Recap of the OECD's detailed implementation plan
On 8 October 2021, the OECD/G20 Inclusive Framework on Base Erosion and Profit Shifting (IF) agreed on a detailed implementation plan relating to the two-pillar solution to address the tax challenges arising from the digitalisation of the global economy.
Pillar 1 – re-allocation of profits based on customer’s location
Pillar 1 is aimed at re-allocating a portion of the profits of the biggest and most profitable multinational enterprises (MNE) to the countries where their consumers are.
MNEs that will be included in Pillar 1 are those whose global revenues are above Euro 20 billion with a profit margin above ten percent. The amount of residual profits that will be re-allocated to the market jurisdiction is now fixed at 25%.
Pillar 2 – global minimum corporate tax
Pillar 2, also known as the Global Anti-Base Erosion (GloBE) rules, ensures that MNEs with a global turnover in excess of Euro 750 million that operate in jurisdictions that are subject to an effective corporate tax rate of less than 15% will top up the taxes paid in those juridictions, in their “home” jurisdiction, based on the difference between the corporate minimum tax rate of 15% and the effective tax rate suffered in that other jurisdiction.
The OECD's detailed implementation plan and what it may mean for Singapore
Summary of Global Anti-Base Erosion (GloBE) rules under Pillar 2
- It is not mandatory for members of the Inclusive Framework (IF) to apply the GloBE rules. However, under the common approach status, members who choose not to apply the GloBE rules must accept the application of GloBE rules by another member of the IF that has MNEs operating in its jurisdiction.
- Two interlocking rules – Income Inclusion Rules (IIR) and Undertaxed Payment Rules (UTPR).
The IIR serve to top up taxes (to 15%) in the country where the ultimate parent entity is tax resident, if the effective tax rate suffered in the operating country is below 15% (low tax jurisdictions). The IIR can be applied to another entity further down the ownership chain if the ultimate parent does not adopt GloBE rules.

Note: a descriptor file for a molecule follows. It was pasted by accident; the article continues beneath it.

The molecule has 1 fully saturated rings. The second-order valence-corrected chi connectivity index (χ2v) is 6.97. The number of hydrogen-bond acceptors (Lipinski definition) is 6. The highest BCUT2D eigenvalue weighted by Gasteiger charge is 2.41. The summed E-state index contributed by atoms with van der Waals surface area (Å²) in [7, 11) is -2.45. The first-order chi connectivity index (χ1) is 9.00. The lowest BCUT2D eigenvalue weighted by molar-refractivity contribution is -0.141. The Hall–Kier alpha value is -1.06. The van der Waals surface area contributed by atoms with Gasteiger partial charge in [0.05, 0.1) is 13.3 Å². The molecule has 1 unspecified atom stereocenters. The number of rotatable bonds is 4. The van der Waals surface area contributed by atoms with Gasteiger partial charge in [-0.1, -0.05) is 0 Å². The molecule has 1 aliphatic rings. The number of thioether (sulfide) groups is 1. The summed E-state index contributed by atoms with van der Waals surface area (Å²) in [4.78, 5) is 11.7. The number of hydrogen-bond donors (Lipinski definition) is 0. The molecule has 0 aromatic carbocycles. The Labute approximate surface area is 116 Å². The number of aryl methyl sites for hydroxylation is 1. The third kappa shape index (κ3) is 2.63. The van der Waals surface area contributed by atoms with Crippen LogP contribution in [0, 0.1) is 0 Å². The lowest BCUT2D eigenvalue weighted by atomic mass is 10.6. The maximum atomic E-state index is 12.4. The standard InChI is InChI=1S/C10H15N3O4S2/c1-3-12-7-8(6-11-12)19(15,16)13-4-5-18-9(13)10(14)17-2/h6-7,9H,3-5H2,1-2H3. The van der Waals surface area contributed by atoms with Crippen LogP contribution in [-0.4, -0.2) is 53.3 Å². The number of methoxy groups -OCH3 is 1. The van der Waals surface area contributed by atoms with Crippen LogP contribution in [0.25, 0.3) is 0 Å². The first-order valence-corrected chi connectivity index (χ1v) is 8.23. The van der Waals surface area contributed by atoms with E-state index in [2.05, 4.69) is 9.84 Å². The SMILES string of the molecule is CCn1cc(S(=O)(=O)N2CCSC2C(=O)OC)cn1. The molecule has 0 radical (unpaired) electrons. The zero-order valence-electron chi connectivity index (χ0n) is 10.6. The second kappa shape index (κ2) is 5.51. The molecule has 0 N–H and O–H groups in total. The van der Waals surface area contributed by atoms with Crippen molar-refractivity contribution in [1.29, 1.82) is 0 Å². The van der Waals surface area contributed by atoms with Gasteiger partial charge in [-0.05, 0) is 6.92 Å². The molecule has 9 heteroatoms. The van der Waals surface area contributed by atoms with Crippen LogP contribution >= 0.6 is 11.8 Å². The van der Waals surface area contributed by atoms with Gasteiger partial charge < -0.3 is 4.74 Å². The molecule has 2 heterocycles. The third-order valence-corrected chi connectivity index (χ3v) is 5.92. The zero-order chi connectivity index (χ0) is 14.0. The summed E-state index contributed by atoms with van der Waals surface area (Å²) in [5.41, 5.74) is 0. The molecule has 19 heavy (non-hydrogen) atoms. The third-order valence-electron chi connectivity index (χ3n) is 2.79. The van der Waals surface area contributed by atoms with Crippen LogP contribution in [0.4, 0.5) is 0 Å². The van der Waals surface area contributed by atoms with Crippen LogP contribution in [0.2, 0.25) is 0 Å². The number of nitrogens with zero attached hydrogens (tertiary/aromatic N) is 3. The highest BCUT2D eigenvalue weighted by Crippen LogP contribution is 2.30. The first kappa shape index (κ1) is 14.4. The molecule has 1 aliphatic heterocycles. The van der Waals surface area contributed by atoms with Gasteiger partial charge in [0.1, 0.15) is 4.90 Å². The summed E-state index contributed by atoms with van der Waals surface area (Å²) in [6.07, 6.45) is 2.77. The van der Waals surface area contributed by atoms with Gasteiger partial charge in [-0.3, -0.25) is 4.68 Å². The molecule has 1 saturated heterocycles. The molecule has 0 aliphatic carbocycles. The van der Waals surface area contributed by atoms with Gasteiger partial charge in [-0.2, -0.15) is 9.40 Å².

The UTPR serve as a backstop rule to deny deductions or impute an equivalent adjustment to the extent that the excess profits computed under GloBE is not subject to tax under the IIR.
- Entities excluded from GloBE calculations include government entities, international organisations and non-profit organisations and entities that meet the definition of a pension, investment or real estate fund.
- De Minimis Rule – An MNE can exclude entities located in countries with GloBE revenues of less than EUR 10 million and GloBE income of less than EUR 1 million. GloBE income is defined as that computed under paragraph 3 of Model Rules.
- The Tax Base for the application of GloBE rules is the entity’s financial accounting income but excludes certain temporary differences and prior year losses.
- Income Based Substance Carve-out - the Tax Base allows for an income-based substance carve-out from the GloBE income based on 10% of the carrying value of tangible assets located in the jurisdiction and eight percent of payroll costs for employees that perform activities in the jurisdiction. These two percentages will slowly be reduced to 5% over a 10-year transition period.